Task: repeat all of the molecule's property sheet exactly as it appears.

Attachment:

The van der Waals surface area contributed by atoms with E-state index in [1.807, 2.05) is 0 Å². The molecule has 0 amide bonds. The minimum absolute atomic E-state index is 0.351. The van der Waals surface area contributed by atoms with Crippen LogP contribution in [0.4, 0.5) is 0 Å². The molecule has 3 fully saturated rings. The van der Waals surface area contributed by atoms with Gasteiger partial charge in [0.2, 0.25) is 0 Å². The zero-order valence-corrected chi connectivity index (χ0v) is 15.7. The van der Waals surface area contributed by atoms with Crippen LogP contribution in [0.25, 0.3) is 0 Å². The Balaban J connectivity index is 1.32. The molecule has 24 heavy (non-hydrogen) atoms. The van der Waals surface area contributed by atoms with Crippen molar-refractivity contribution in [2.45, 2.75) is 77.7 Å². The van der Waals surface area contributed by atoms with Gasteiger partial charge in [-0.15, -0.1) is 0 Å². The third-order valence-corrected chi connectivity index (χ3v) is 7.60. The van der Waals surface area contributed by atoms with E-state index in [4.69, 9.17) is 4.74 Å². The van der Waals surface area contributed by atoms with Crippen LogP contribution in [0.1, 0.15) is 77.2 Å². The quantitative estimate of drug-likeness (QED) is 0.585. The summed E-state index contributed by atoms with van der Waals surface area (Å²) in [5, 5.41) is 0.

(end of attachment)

The van der Waals surface area contributed by atoms with E-state index in [1.807, 2.05) is 0 Å². The molecule has 0 amide bonds. The minimum absolute atomic E-state index is 0.351. The van der Waals surface area contributed by atoms with Crippen LogP contribution in [0.4, 0.5) is 0 Å². The molecule has 3 fully saturated rings. The van der Waals surface area contributed by atoms with Gasteiger partial charge in [0.2, 0.25) is 0 Å². The zero-order valence-corrected chi connectivity index (χ0v) is 15.7. The van der Waals surface area contributed by atoms with Crippen LogP contribution in [0.25, 0.3) is 0 Å². The Balaban J connectivity index is 1.32. The molecule has 24 heavy (non-hydrogen) atoms. The van der Waals surface area contributed by atoms with Crippen molar-refractivity contribution in [2.45, 2.75) is 77.7 Å². The van der Waals surface area contributed by atoms with Gasteiger partial charge in [-0.15, -0.1) is 0 Å². The third-order valence-corrected chi connectivity index (χ3v) is 7.60. The van der Waals surface area contributed by atoms with E-state index in [4.69, 9.17) is 4.74 Å². The van der Waals surface area contributed by atoms with Crippen LogP contribution in [0.1, 0.15) is 77.2 Å². The quantitative estimate of drug-likeness (QED) is 0.585. The summed E-state index contributed by atoms with van der Waals surface area (Å²) in [5, 5.41) is 0.